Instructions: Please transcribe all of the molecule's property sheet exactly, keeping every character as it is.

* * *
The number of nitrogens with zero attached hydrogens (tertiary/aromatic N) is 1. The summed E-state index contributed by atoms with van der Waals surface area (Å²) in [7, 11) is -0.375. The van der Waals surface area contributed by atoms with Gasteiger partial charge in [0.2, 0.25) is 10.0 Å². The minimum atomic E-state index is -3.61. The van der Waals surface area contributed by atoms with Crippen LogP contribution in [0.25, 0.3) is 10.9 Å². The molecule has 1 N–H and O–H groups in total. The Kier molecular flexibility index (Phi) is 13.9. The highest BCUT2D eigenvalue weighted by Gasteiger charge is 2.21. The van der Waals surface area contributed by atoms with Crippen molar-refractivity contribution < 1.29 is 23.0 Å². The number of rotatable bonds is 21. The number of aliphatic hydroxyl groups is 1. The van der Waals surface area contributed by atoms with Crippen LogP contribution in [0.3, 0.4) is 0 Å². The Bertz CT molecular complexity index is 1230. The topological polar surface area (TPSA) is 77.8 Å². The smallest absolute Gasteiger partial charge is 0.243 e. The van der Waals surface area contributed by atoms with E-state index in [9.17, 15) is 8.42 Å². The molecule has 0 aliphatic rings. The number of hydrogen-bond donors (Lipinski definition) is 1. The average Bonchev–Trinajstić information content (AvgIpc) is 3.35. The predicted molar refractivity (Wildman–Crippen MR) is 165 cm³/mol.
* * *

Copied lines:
The number of nitrogens with zero attached hydrogens (tertiary/aromatic N) is 1. The summed E-state index contributed by atoms with van der Waals surface area (Å²) in [7, 11) is -0.375. The van der Waals surface area contributed by atoms with Gasteiger partial charge in [0.2, 0.25) is 10.0 Å². The minimum atomic E-state index is -3.61. The van der Waals surface area contributed by atoms with Crippen LogP contribution in [0.25, 0.3) is 10.9 Å². The molecule has 1 N–H and O–H groups in total. The Kier molecular flexibility index (Phi) is 13.9. The highest BCUT2D eigenvalue weighted by Gasteiger charge is 2.21. The van der Waals surface area contributed by atoms with Crippen molar-refractivity contribution < 1.29 is 23.0 Å². The number of rotatable bonds is 21. The number of aliphatic hydroxyl groups is 1. The van der Waals surface area contributed by atoms with Crippen LogP contribution in [0.3, 0.4) is 0 Å². The Bertz CT molecular complexity index is 1230. The topological polar surface area (TPSA) is 77.8 Å². The smallest absolute Gasteiger partial charge is 0.243 e. The van der Waals surface area contributed by atoms with E-state index in [9.17, 15) is 8.42 Å². The molecule has 0 aliphatic rings. The number of hydrogen-bond donors (Lipinski definition) is 1. The average Bonchev–Trinajstić information content (AvgIpc) is 3.35. The predicted molar refractivity (Wildman–Crippen MR) is 165 cm³/mol.